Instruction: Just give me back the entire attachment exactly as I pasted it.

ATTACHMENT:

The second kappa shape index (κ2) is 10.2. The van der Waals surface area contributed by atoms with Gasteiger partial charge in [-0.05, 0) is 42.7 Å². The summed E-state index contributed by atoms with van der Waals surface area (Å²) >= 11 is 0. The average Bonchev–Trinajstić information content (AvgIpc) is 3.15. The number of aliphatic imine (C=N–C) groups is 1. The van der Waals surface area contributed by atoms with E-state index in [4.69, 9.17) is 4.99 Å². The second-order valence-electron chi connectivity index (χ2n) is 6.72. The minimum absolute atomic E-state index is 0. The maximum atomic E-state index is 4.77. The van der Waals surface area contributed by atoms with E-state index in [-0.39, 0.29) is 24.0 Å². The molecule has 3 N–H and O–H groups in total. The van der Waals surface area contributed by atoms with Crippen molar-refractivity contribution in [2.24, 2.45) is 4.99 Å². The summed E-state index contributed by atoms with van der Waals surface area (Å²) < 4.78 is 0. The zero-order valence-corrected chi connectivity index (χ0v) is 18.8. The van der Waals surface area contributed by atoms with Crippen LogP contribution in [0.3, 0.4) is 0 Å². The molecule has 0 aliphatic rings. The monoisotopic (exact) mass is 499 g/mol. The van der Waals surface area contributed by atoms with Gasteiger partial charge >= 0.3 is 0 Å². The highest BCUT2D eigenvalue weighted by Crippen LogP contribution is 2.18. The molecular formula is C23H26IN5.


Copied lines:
The second kappa shape index (κ2) is 10.2. The van der Waals surface area contributed by atoms with Gasteiger partial charge in [-0.05, 0) is 42.7 Å². The summed E-state index contributed by atoms with van der Waals surface area (Å²) >= 11 is 0. The average Bonchev–Trinajstić information content (AvgIpc) is 3.15. The number of aliphatic imine (C=N–C) groups is 1. The van der Waals surface area contributed by atoms with E-state index in [4.69, 9.17) is 4.99 Å². The second-order valence-electron chi connectivity index (χ2n) is 6.72. The minimum absolute atomic E-state index is 0. The maximum atomic E-state index is 4.77. The van der Waals surface area contributed by atoms with E-state index in [-0.39, 0.29) is 24.0 Å². The molecule has 3 N–H and O–H groups in total. The van der Waals surface area contributed by atoms with Crippen molar-refractivity contribution in [2.24, 2.45) is 4.99 Å². The summed E-state index contributed by atoms with van der Waals surface area (Å²) < 4.78 is 0. The zero-order valence-corrected chi connectivity index (χ0v) is 18.8. The van der Waals surface area contributed by atoms with Crippen LogP contribution in [0.3, 0.4) is 0 Å². The molecule has 0 aliphatic rings. The monoisotopic (exact) mass is 499 g/mol. The van der Waals surface area contributed by atoms with Gasteiger partial charge >= 0.3 is 0 Å². The highest BCUT2D eigenvalue weighted by Crippen LogP contribution is 2.18. The molecular formula is C23H26IN5.